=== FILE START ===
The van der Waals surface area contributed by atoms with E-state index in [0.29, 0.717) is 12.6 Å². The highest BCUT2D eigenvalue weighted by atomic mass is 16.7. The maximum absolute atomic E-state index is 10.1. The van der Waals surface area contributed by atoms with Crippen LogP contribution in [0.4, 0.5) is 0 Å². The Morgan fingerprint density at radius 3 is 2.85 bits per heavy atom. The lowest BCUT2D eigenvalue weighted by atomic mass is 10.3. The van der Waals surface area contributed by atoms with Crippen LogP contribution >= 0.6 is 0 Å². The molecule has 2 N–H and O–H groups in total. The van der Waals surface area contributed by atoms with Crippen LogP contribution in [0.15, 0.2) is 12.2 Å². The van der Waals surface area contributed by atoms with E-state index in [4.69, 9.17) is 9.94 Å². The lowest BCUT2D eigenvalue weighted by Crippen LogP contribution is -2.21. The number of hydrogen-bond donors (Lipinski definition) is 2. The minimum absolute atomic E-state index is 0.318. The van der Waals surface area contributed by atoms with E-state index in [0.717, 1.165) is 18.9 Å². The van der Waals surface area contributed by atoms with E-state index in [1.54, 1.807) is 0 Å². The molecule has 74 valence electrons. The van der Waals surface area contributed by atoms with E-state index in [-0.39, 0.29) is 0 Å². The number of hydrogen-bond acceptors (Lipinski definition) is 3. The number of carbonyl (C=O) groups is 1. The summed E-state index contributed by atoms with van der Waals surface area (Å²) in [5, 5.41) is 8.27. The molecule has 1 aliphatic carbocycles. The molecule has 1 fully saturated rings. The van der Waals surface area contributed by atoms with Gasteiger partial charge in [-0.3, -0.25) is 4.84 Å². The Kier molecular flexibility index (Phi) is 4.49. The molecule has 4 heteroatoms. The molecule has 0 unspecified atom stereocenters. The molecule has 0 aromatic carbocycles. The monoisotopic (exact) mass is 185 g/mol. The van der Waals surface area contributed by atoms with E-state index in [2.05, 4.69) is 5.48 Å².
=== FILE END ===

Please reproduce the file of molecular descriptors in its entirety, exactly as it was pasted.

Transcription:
The van der Waals surface area contributed by atoms with E-state index in [0.29, 0.717) is 12.6 Å². The highest BCUT2D eigenvalue weighted by atomic mass is 16.7. The maximum absolute atomic E-state index is 10.1. The van der Waals surface area contributed by atoms with Crippen LogP contribution in [0.4, 0.5) is 0 Å². The Morgan fingerprint density at radius 3 is 2.85 bits per heavy atom. The lowest BCUT2D eigenvalue weighted by atomic mass is 10.3. The van der Waals surface area contributed by atoms with Crippen LogP contribution >= 0.6 is 0 Å². The molecule has 2 N–H and O–H groups in total. The van der Waals surface area contributed by atoms with Crippen LogP contribution in [0.15, 0.2) is 12.2 Å². The van der Waals surface area contributed by atoms with E-state index in [4.69, 9.17) is 9.94 Å². The lowest BCUT2D eigenvalue weighted by Crippen LogP contribution is -2.21. The number of hydrogen-bond donors (Lipinski definition) is 2. The minimum absolute atomic E-state index is 0.318. The van der Waals surface area contributed by atoms with E-state index in [0.717, 1.165) is 18.9 Å². The van der Waals surface area contributed by atoms with E-state index in [1.54, 1.807) is 0 Å². The molecule has 74 valence electrons. The van der Waals surface area contributed by atoms with E-state index in [-0.39, 0.29) is 0 Å². The number of hydrogen-bond acceptors (Lipinski definition) is 3. The number of carbonyl (C=O) groups is 1. The summed E-state index contributed by atoms with van der Waals surface area (Å²) in [5, 5.41) is 8.27. The molecule has 1 aliphatic carbocycles. The molecule has 1 fully saturated rings. The van der Waals surface area contributed by atoms with Gasteiger partial charge in [-0.3, -0.25) is 4.84 Å². The Kier molecular flexibility index (Phi) is 4.49. The molecule has 4 heteroatoms. The molecule has 0 unspecified atom stereocenters. The molecule has 0 aromatic carbocycles. The monoisotopic (exact) mass is 185 g/mol. The van der Waals surface area contributed by atoms with E-state index in [2.05, 4.69) is 5.48 Å².